From aiCIO Magazine's June Issue: Ladd—chairman emeritus of BNY Mellon’s Standish asset management unit—joined the fixed-
income specialist firm in 1962. Just think how much you’d have to say if you started working for your current firm when Kennedy was president.
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"I joined Standish right out of Harvard Business School in 1962. I think the firm was managing about $300 million then, with about 25 people. From the start, I had this feeling that bonds were for me: Fixed income sits at this junction of economics and finance, and I feel I am good at that type of synthesis. I love this field. And what interesting people I have come across. Marty Leibowitz is a hero: He has stayed fresh through the decades. There’s no denying Bill Gross’ talent, nor Jack Bogle’s business acumen. The shrewdest investor? Maybe Jack Meyer: I spent 21 years on the Harvard board, so I got to know Jack well. You have to respect David Swenson, and a personal favorite of mine is Jeremy Grantham, who is both courageous and disciplined. The real titan is Paul Volcker: He saved our bacon.
What’s changed for the worse in the 50 years I’ve been in the business?
Time horizons have got progressively shorter. That’s partly our fault as asset managers, and partly our clients and the consultants being too quick with their trigger fingers. From our side, somehow the business came too much to be about asset gathering and not enough about investing: Many firms put aside the fiduciary nature of our calling. Certainly our customers are much more sophisticated these days. A better question might be whether they are wiser. In my view, sophistication and short-term horizons combine to ill-effect. Should asset owners look for boutiques or giant asset management complexes when it comes to their fixed-income solutions? The answer lies in which type of entity best puts the client first, and develops a culture that stresses that. I think great fixed-income firms need sufficient scale and discipline. Capital and stability also matter: We served our clients well in the first decades of Standish when we were a private firm, but not a single client knew or cared about our balance sheet. Now they do, and your capital structure needs to come to terms with that. I like the BNY Mellon model: Boutiques with their own culture, but with some of the advantages of scale.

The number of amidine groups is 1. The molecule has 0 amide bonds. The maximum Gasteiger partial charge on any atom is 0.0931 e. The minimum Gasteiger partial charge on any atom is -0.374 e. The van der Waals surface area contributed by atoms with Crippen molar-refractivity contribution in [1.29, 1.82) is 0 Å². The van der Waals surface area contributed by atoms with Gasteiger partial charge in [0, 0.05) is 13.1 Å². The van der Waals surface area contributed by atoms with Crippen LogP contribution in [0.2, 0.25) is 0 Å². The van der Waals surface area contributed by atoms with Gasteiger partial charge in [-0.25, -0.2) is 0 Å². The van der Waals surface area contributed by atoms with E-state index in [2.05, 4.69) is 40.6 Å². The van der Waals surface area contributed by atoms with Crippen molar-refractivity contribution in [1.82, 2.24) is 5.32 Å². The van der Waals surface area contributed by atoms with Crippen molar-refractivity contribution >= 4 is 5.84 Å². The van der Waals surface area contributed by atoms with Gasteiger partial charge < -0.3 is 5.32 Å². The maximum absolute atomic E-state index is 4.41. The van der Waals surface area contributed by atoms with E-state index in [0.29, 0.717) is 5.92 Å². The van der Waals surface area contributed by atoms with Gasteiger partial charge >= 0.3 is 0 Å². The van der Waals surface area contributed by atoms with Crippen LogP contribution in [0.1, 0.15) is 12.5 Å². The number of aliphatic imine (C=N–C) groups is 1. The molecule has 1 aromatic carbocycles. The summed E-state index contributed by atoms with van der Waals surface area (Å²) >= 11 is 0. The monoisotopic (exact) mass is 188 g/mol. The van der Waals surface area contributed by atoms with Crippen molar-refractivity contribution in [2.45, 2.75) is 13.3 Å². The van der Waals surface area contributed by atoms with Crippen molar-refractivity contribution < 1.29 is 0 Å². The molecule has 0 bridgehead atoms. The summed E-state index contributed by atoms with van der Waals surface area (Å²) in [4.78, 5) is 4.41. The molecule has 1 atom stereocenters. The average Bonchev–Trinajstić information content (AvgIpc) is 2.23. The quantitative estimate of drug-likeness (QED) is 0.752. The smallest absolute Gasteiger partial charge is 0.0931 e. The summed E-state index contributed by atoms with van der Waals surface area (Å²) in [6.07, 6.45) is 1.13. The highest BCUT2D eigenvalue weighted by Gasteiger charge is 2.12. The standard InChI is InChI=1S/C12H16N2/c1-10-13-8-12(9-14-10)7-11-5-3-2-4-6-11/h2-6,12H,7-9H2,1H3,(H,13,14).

From an investment standpoint, these are difficult times.
There has never been a time when there has been this scale of unfunded liabilities in relation to the size of the global economy.
The liabilities we see are simply unsupportable.
In my view, this is the wrong time to take risk. I don’t know how you achieve an 8% return in this market unless price-to-earnings ratios keep constantly rising, and that seems an unsupportable proposition. There are not high rates of return to be found in the markets right now: My advice is
rather than ratchet up your appetite for risk, ratchet down your expectations of return.
Ah, but of course, I’ve been wrong often before. We all have. At Standish, we’ve had some institutional clients for 25 years. That’s what you strive for. Of course, you’re not always going to do well in every period, but you can add consistent and small increments of value. Sometimes we failed to do that: In the late 1990s, we were overly focused on credit, and our performance was poor. Of course, in this business it’s not about being right—it is what the markets think is right. People have thought for 15 years that the Euro is unsustainable. Well, perhaps they’ll be right soon enough, but that hasn’t served them well this past decade.
Why am I still working?
Look, this investment business is one of the great careers. How can I not feel blessed? The intellectual challenge is part of it. But I also felt strongly that I had a sense of obligation to BNY Mellon—in the sale, we delivered less to them than we had promised. I had an obligation to help turn the firm around, and we have done so. That matters to me greatly."